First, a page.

Business affairs took him to Gloucester where he was attracted to Mary Wilton, the eldest daughter of John Pleydell Wilton, a fellow solicitor. Percy and Mary were married in July 1833 at Churcham near Gloucester.
Setting up home in Monk Street Monmouth a son, Alfred Miles named after his uncle, was born on 23rd Aug 1834, followed by another son Percy in 1835 and finally a daughter, Bessie, in 1838. (Bessie never married and died in Bath in 1898.)
Sadly Mary died in 1840 and the son Percy in 1842.
Throwing himself into local politics he was elected Town Councillor in December 1843 and in November 1844 was unanimously elected Mayor of the Borough and re-elected in 1845. No more newspaper reports suggest he has retired. He died on 6th Sep 1860 and is buried in Monmouth.
His son Alfred Miles carries on the tradition and is a practising solicitor in Monmouth in 1860. He married Sarah Annie Waugh (1834-1932) in Kensington in 1863, later moving to Bournemouth. He died in 1922, they had no children so again this blood line ended.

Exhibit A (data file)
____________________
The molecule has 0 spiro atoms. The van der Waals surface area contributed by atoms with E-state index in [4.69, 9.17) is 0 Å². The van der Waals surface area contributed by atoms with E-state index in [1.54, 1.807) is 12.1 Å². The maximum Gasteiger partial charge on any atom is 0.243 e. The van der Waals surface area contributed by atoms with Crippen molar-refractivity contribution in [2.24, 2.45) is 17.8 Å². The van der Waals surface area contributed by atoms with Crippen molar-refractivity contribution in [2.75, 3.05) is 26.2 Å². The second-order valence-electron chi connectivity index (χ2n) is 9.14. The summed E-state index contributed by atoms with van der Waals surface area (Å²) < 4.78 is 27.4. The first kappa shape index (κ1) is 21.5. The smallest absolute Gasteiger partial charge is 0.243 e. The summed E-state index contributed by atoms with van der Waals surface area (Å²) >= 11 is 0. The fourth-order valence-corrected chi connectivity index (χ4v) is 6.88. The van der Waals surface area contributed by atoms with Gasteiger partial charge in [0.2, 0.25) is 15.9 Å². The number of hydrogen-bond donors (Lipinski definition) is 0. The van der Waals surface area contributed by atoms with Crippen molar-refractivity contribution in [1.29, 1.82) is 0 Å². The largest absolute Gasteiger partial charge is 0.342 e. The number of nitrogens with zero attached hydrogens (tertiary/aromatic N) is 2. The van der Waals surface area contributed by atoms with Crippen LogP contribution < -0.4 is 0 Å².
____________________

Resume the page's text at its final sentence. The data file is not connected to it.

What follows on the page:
Charles (1798-1868)
On Tuesday August 10th 1824 Charles married, in Hereford, Ann Carless, only daughter of William Carless of Hereford.
There is no evidence that he had business interests in Liverpool before that date but, with his first child, a daughter Emma Sophia, born in Everton on 21 Dec 1825 he must have been established there. Four further daughters, Eliza Maria, 1827, Charlotte Augusta, 1829, Anne Caroline, 1830 and Matilda Jane, 1832 were also born in Everton.
A final daughter, Ellen Matilda, 1838 was born in 'Wirrall'. Doubtless the better area reflecting his improved circumstances.